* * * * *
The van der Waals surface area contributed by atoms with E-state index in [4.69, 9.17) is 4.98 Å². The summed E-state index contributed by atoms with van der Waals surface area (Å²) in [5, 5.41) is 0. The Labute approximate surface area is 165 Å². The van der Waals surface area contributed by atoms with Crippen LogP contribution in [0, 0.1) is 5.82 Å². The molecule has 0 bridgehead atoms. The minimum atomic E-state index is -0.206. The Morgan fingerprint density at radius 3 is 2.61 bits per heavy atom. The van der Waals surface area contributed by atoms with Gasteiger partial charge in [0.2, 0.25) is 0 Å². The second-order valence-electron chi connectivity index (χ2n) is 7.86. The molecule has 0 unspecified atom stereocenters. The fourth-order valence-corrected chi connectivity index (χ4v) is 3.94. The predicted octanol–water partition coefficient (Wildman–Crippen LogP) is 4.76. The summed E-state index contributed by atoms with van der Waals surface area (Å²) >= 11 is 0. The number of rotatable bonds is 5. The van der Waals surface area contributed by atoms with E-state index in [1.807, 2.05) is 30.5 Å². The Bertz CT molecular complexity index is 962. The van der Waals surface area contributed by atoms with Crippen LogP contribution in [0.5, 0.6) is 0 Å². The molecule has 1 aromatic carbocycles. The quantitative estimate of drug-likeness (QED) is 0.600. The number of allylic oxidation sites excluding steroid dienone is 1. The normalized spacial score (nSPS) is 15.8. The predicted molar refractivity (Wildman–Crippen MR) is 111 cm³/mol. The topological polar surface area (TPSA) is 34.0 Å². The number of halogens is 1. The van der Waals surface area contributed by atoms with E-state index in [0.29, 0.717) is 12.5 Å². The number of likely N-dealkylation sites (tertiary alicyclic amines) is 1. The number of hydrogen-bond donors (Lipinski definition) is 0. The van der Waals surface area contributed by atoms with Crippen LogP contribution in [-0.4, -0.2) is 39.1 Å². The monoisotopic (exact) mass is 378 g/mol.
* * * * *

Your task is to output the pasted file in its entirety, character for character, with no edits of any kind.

The van der Waals surface area contributed by atoms with E-state index in [4.69, 9.17) is 4.98 Å². The summed E-state index contributed by atoms with van der Waals surface area (Å²) in [5, 5.41) is 0. The Labute approximate surface area is 165 Å². The van der Waals surface area contributed by atoms with Crippen LogP contribution in [0, 0.1) is 5.82 Å². The molecule has 0 bridgehead atoms. The minimum atomic E-state index is -0.206. The Morgan fingerprint density at radius 3 is 2.61 bits per heavy atom. The van der Waals surface area contributed by atoms with Gasteiger partial charge in [0.2, 0.25) is 0 Å². The second-order valence-electron chi connectivity index (χ2n) is 7.86. The molecule has 0 unspecified atom stereocenters. The fourth-order valence-corrected chi connectivity index (χ4v) is 3.94. The predicted octanol–water partition coefficient (Wildman–Crippen LogP) is 4.76. The summed E-state index contributed by atoms with van der Waals surface area (Å²) >= 11 is 0. The number of rotatable bonds is 5. The van der Waals surface area contributed by atoms with E-state index in [1.807, 2.05) is 30.5 Å². The Bertz CT molecular complexity index is 962. The van der Waals surface area contributed by atoms with Crippen LogP contribution in [0.5, 0.6) is 0 Å². The molecule has 1 aromatic carbocycles. The quantitative estimate of drug-likeness (QED) is 0.600. The number of allylic oxidation sites excluding steroid dienone is 1. The normalized spacial score (nSPS) is 15.8. The predicted molar refractivity (Wildman–Crippen MR) is 111 cm³/mol. The topological polar surface area (TPSA) is 34.0 Å². The number of halogens is 1. The van der Waals surface area contributed by atoms with E-state index in [0.29, 0.717) is 12.5 Å². The number of likely N-dealkylation sites (tertiary alicyclic amines) is 1. The number of hydrogen-bond donors (Lipinski definition) is 0. The van der Waals surface area contributed by atoms with Crippen LogP contribution in [-0.4, -0.2) is 39.1 Å². The monoisotopic (exact) mass is 378 g/mol.